Optimizing an Offer Bundle

By creating more than one bundled option designed to appeal to different segments, a marketer can get most of the benefits described above along with the financial rewards of segmentation. Auto manufacturers, for example, put features together in the “sport package” or the “luxury edition” that have a single price for that bundle of options, while cable TV operators create different bundles focused on families, sports enthusiasts, and movie buffs. Since very few buyers would want just one element of the bundle without putting any value on the others, few sales are lost relative to the bundling efficiencies achieved.

Adding to the benefits of bundling, sellers can often earn more profit by pricing a bundle than they could by pricing the individual elements when a particular relationship exists among the features included in the bundle. Bundling is profit enhancing when it is possible to bundle features and services that create high value for some significant customer segments but more moderate value for another. A simple à la carte price for one feature or service that optimized profitability from one segment would necessarily over or under price other segments. Bundling, however, can facilitate more profitable, value-based pricing to each segment. The following example illustrates the principle when the same features can be priced profitably for more than one segment, but the most profitable price level for different segments is not the same.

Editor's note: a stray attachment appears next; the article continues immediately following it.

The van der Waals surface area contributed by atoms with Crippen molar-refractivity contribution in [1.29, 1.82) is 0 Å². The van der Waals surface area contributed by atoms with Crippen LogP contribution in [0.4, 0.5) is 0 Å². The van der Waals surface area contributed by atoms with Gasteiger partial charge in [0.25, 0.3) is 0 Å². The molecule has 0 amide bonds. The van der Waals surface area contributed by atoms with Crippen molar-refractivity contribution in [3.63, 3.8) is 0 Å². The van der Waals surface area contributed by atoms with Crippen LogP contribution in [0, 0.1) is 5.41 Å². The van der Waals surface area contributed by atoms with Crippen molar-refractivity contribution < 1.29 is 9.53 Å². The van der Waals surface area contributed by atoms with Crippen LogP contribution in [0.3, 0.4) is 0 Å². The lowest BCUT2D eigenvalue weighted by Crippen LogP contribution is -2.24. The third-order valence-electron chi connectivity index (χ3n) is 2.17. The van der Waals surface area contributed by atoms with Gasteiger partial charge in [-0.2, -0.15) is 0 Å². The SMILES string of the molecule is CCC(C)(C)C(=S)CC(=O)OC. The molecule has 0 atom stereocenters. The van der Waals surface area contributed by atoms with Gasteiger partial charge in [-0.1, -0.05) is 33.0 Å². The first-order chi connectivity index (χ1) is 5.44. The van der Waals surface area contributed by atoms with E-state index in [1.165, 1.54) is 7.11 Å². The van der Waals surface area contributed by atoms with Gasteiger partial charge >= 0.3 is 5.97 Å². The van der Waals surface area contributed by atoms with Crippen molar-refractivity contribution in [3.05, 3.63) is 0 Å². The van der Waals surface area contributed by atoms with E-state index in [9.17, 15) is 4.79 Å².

Musical entertainment can provide an ideal opportunity for profitable bundling, where the “features” valued differently by different segments are the different types of performances. In Boston, where the authors live, one can buy tickets in a series that includes a few headline performers — such as Green Day, Jay-Z, or Kenny Chesney — as well as some lesser-known but often more “innovative” performers such as Kings of Leon or Solja Boy. The challenge is that there are two large customer segments to which these concerts appeal.